Dr. Laura Gallaher on humor at work, leadership at NASA after crisis, and building a business traveling the world

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Dr. Laura Gallaher joins me from Serbia, where she is part of Remote Year, a community that travels to twelve locations within a year with a cohort of people working remotely.  Laura is an organizational psychologist who studied humor and communication in the workplace and notably completed a dissertation with “that’s what she said” in the title (office fans, anyone?).  With a title like that it was probably clear that Academia would be too limiting for her.

We talk a bit about humor and how it can be helpful or destructive in an organization.  She first points out that “aggressive” humor – even if you mean well is rarely a way to strengthen bonds.  We then talk about how leaders can embrace humor, especially to show their vulnerability, and give their teams more freedom to make mistakes, be open, and be themselves.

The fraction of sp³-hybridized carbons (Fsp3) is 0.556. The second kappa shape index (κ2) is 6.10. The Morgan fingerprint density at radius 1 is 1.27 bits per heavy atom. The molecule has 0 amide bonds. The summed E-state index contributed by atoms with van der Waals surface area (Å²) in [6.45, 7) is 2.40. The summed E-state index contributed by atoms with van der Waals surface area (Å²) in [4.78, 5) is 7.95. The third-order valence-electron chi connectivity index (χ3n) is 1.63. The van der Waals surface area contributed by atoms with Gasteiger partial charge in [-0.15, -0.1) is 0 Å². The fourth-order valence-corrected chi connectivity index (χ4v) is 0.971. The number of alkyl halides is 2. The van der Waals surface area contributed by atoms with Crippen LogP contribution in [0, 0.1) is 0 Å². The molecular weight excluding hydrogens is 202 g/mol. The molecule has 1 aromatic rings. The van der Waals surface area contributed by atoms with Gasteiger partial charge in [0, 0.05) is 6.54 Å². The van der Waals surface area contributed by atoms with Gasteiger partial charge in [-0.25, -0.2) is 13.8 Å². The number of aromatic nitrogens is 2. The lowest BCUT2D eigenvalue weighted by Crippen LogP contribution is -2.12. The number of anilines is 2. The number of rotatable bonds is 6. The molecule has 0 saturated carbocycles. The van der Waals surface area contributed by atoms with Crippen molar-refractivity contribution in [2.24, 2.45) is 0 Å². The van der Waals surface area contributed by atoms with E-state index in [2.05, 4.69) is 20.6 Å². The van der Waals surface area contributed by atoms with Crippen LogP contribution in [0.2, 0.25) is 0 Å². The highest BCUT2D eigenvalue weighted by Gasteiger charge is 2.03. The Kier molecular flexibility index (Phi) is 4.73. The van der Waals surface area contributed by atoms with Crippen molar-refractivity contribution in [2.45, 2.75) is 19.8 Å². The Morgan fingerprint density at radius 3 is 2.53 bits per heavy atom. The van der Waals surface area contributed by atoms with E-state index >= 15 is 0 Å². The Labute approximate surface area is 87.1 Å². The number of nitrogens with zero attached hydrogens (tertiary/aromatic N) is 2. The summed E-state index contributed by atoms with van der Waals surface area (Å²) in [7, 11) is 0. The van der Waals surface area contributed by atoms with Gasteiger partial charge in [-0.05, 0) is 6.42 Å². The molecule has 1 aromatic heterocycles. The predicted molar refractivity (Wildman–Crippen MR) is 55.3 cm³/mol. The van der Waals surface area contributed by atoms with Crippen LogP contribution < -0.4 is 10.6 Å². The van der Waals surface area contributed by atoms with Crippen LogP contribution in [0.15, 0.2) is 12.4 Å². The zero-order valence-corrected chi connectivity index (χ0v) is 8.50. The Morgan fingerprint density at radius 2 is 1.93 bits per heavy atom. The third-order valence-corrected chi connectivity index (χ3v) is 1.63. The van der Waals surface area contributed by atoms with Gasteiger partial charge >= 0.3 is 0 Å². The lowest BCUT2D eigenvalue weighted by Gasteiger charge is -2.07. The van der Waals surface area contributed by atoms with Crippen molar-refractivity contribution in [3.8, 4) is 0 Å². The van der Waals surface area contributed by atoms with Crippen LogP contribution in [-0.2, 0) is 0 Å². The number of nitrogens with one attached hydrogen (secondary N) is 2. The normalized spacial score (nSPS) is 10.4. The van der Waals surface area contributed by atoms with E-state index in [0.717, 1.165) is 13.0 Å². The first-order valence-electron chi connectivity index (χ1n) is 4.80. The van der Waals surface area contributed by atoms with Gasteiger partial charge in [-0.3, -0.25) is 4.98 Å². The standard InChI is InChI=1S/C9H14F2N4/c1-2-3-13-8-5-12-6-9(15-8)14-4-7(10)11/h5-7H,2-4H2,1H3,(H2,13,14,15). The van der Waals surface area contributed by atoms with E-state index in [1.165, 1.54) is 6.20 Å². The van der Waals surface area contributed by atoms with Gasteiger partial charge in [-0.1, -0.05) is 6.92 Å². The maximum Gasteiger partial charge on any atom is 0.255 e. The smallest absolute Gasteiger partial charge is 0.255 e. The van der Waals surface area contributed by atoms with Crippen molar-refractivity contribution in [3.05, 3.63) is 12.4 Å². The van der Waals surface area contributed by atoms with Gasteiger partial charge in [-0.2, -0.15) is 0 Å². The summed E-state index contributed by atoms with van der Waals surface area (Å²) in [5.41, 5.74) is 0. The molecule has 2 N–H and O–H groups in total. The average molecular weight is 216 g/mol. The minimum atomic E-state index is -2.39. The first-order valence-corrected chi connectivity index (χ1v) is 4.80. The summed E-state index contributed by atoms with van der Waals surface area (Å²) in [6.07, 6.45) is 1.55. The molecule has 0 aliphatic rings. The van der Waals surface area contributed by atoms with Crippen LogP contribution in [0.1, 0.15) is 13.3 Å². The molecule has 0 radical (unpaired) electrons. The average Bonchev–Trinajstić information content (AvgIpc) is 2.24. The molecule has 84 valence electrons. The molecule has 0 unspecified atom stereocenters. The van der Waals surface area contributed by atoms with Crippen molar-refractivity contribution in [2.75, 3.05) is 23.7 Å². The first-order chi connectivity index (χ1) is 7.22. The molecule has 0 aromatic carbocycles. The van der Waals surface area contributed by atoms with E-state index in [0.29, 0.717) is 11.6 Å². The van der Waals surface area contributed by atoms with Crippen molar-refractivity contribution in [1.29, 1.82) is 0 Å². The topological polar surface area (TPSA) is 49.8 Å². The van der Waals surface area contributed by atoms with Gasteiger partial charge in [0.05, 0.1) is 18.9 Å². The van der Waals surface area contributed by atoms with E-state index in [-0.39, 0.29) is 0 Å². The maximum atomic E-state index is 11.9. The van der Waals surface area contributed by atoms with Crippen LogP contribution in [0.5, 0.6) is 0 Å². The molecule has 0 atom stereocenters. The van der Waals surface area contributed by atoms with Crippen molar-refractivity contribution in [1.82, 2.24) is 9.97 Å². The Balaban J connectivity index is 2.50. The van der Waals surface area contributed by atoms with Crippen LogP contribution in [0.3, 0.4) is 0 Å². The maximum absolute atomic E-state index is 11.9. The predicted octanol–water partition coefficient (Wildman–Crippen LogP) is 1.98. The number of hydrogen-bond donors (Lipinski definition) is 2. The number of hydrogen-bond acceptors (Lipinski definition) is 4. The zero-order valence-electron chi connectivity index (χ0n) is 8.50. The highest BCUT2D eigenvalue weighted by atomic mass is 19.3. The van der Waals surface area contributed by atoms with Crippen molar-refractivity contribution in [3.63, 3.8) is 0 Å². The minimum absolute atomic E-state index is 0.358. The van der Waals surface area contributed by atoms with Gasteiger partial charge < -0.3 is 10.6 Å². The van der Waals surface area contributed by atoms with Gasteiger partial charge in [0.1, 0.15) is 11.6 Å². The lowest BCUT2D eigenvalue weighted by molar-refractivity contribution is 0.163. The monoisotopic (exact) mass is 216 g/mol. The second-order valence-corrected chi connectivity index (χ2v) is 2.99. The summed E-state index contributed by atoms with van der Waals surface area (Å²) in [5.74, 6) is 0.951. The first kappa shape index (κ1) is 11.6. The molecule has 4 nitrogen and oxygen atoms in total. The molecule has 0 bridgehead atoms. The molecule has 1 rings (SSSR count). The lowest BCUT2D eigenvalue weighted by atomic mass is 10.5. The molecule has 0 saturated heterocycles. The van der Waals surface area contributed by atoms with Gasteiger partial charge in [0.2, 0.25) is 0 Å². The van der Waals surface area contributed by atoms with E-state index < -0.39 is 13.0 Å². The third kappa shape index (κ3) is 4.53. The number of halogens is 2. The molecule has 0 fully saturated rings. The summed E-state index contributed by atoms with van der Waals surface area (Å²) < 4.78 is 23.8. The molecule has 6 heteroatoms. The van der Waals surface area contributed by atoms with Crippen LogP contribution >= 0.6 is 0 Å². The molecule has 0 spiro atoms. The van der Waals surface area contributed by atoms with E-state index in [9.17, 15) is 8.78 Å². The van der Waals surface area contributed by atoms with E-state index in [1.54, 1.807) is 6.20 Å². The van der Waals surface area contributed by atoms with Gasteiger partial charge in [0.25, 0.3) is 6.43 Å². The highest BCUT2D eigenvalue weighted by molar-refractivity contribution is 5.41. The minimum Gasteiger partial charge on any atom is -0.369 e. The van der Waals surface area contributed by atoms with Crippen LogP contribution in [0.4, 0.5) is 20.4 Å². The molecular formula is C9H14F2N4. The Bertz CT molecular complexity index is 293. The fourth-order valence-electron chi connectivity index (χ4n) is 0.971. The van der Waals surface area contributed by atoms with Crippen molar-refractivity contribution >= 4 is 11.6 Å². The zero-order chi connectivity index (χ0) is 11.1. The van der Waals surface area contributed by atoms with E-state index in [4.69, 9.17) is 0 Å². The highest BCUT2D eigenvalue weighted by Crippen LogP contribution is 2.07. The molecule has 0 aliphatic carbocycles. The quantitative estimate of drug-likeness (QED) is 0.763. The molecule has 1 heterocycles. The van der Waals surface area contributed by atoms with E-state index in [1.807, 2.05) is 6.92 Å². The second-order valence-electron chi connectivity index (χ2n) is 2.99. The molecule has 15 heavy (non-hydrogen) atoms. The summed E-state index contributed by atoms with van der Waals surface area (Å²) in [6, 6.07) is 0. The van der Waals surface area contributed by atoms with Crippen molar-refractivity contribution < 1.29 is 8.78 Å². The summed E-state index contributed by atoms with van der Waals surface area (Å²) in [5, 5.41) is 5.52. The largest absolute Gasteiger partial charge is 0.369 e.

After getting her Ph.D., she worked with NASA after the Columbia explosion and worked on some of the toughest “They fell victim to the same thing that could happen in any organization.”  She notes that these factors are prevalent across many organizations, but the stakes are often not life or death.  Her work with a small tech company found that two key elements can help companies transcend hierarchy.  First, the leader is willing to be vulnerable and second, the leader demonstrates both through words and actions that they care deeply about all the people in the organization.

“We hire people for what they think….what we care about is your ability to learn, your ability to think, your ability to grow…creating an environment where the employees opinion and input has value and you ask for it and you seek it out and you actually listen to it, this is where really, really engaged organizations are born and powerful cultures are created”